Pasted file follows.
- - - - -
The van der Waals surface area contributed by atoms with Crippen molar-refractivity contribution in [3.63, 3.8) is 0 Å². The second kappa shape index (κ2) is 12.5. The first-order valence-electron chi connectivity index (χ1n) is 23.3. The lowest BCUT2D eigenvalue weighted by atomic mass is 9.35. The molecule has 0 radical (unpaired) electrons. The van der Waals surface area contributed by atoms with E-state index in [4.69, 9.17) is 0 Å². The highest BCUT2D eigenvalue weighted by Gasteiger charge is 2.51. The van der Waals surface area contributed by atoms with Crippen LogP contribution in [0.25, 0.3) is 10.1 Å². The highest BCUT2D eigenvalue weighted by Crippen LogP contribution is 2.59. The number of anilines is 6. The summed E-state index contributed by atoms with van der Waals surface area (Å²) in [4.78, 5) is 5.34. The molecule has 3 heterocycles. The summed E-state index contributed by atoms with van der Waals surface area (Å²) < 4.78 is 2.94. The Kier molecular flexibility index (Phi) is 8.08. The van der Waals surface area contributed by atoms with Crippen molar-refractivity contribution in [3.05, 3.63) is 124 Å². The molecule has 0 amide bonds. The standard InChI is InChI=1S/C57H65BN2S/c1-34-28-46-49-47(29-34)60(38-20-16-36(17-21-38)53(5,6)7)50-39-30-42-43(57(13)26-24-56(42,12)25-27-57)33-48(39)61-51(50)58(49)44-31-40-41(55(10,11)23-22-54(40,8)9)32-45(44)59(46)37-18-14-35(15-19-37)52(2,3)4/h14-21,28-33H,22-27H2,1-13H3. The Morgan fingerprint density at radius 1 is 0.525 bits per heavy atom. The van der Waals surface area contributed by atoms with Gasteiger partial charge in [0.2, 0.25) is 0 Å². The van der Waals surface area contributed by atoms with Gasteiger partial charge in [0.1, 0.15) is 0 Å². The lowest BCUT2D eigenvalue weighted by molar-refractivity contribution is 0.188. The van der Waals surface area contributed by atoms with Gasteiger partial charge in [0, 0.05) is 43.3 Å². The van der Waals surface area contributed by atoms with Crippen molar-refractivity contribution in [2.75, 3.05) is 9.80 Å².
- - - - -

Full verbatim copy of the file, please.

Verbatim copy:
The van der Waals surface area contributed by atoms with Crippen molar-refractivity contribution in [3.63, 3.8) is 0 Å². The second kappa shape index (κ2) is 12.5. The first-order valence-electron chi connectivity index (χ1n) is 23.3. The lowest BCUT2D eigenvalue weighted by atomic mass is 9.35. The molecule has 0 radical (unpaired) electrons. The van der Waals surface area contributed by atoms with E-state index in [4.69, 9.17) is 0 Å². The highest BCUT2D eigenvalue weighted by Gasteiger charge is 2.51. The van der Waals surface area contributed by atoms with Crippen LogP contribution in [0.25, 0.3) is 10.1 Å². The highest BCUT2D eigenvalue weighted by Crippen LogP contribution is 2.59. The number of anilines is 6. The summed E-state index contributed by atoms with van der Waals surface area (Å²) in [4.78, 5) is 5.34. The molecule has 3 heterocycles. The summed E-state index contributed by atoms with van der Waals surface area (Å²) < 4.78 is 2.94. The Kier molecular flexibility index (Phi) is 8.08. The van der Waals surface area contributed by atoms with Crippen molar-refractivity contribution in [3.05, 3.63) is 124 Å². The molecule has 0 amide bonds. The standard InChI is InChI=1S/C57H65BN2S/c1-34-28-46-49-47(29-34)60(38-20-16-36(17-21-38)53(5,6)7)50-39-30-42-43(57(13)26-24-56(42,12)25-27-57)33-48(39)61-51(50)58(49)44-31-40-41(55(10,11)23-22-54(40,8)9)32-45(44)59(46)37-18-14-35(15-19-37)52(2,3)4/h14-21,28-33H,22-27H2,1-13H3. The Morgan fingerprint density at radius 1 is 0.525 bits per heavy atom. The van der Waals surface area contributed by atoms with Gasteiger partial charge in [0.2, 0.25) is 0 Å². The van der Waals surface area contributed by atoms with Gasteiger partial charge in [0.1, 0.15) is 0 Å². The lowest BCUT2D eigenvalue weighted by molar-refractivity contribution is 0.188. The van der Waals surface area contributed by atoms with Gasteiger partial charge in [0, 0.05) is 43.3 Å². The van der Waals surface area contributed by atoms with Crippen molar-refractivity contribution in [2.75, 3.05) is 9.80 Å².